Making Greenhost even greener

Chris Snijder

Published on: February 22, 2018 10:33

Since Greenhost was founded we have made as many "green" choices as possible. We started by working together with EvoSwitch, continued by buying second hand furniture and developed a shared hosting environment that is extra energy efficient. But at Greenhost we do not only want to be greener than the other companies. We want to be as sustainable a company as we can be!

That is why we have created a permanent team of employees that will dedicate themselves to keep the "Green" in "Greenhost. We have identified the following as important next steps:

  • Yearly reporting of our energy usage
  • Yearly reporting of our greenhouse gas footprint
  • We want to improve and open source our "procurement policy": the document that describes how we choose our suppliers

We believe that public reporting is a good first step. On one hand it will force us to look into our usage every year and keep us on our toes. On the other hand it will enable you, our partners and clients, to notify us if you see something odd. To reach our sustainability team you can send an e-mail to sustainability@greenhost.net.

One of these notifications came a while ago from a blog post about sustainable web hosting, zaailingen did some digging into the sustainability of different data centres. They found out that EvoSwitch, one of the data centres whose services we use, was offering something they called "sjoemelstroom" (deceptive electricity, the Dutch term relates to Volkswagen's dieselgate: sjoemeldiesels).

Hemweg Coal plant
Coal plant (CC-BY-SA 4.0 – Chris Snijder)

"Sjoemelstroom" explained

Recently, Zondag met Lubach, a Dutch television program, made a special explaining some of the problems in the electricity market. If you are not up for reading detailed explanations, you can watch their satirical summary with English subtitles on YouTube.

The grid

For starters, physically there is only one electricity grid. All electricity is distributed over that grid, regardless of whether it was produced by burning coal, or by wind turbines. Because there is only one grid, it's not like there is a sustainable electricity cable and a fossil fuel electricity cable you can choose from. Selecting a sustainable energy supplier means you are investing your money in a company that has to produce or acquire the amount of sustainable energy that you are using.

The GO market

The energy market is international and a lot of energy that is sold as "sustainable" in the Netherlands, is not actually generated in the Netherlands. A lot of supposedly "sustainable electricity" comes from hydroelectric power stations in Scandinavian countries, like Norway. However the actual electricity generated in Norway will never reach electrical sockets in the Netherlands.

First of all because internationally, the grids of countries are mostly not interconnected.

Secondly, because "transporting" electricity incurs losses. It would not be economical to transport it that far over a cable.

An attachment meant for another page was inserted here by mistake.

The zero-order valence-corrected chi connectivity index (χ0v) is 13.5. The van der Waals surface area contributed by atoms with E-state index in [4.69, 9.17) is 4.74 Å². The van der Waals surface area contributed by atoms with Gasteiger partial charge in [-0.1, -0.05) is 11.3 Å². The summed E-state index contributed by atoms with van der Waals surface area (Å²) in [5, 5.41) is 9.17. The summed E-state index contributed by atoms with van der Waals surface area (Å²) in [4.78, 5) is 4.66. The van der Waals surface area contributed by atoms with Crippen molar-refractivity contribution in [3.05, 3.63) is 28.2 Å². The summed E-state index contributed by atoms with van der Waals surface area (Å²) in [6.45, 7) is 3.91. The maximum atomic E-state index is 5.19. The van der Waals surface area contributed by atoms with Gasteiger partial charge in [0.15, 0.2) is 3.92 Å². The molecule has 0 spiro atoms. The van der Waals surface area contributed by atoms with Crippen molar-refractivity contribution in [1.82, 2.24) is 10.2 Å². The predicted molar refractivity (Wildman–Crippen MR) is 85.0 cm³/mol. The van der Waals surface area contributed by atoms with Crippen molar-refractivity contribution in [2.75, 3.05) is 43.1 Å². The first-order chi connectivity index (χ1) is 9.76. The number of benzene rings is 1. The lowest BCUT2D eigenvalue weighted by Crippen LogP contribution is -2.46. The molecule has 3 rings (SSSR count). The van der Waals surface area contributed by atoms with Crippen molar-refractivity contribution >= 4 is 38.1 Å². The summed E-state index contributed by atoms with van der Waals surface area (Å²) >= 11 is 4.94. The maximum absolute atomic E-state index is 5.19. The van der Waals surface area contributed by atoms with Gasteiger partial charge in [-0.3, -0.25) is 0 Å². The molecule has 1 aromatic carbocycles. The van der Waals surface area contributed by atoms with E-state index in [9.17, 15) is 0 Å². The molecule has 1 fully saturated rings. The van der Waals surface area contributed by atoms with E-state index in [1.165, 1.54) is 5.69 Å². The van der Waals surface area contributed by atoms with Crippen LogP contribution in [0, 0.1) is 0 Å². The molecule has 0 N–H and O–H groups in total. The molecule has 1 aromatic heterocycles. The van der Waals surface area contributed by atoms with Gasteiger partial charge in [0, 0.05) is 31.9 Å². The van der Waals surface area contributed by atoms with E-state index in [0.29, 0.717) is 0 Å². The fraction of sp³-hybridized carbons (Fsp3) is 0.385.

Thirdly, the grid is not like the internet, it's not a switched network. It is impossible to send electricity from a specific source to a specific target.

For these reasons there are "GOs", short for "Guarantees of Origin", and there is an international market of GOs. GOs describe an amount of energy and the conditions under which it was generated. GOs identify the "sustainable" in "sustainable energy". The idea is that the electricity GOs describe can only be consumed once, so if you as a supplier generate 1 GWh (GigaWatt hour) of energy, you can sell the electricity. And apart from that you can sell the right to call 1 GWh of energy "green" on the GO market. There are a couple of important aspects to realise about this:

  • As an energy consumer you can now buy sustainable energy even if the nearest sustainable source is very far away.
  • Consumers of energy that don't have fossil fuel based power plants anywhere nearby (e.g. Norwegian consumers) may assume their energy is always sustainable, while with GOs that statement no longer holds true.
  • This means that confusion can arise about what source your energy actually comes from: a physical nearby source, or actual GOs. This allows the market to sell sustainable energy twice as long as they do not formally state it twice. For example, there are Dutch companies that buy Scandinavian GOs to offset the fact they are burning coal in the Netherlands. They sell that to their customers as "sustainable energy". On the other hand, some Norwegians may think they are using sustainable energy, while in some other country coal is being burned on their behalf!
  • As long as fossil fuel based power plants are in operation, unsustainable energy will be produced, even if everyone in that region buys GOs of renewable energy.

Unfortunately we have to conclude that GO's increase the cost of sustainable energy. GOs can't make fossil based power plants less profitable because it imposes no cost on fossil fuel sources. This means this system will not help us end fossil fuel based electricity.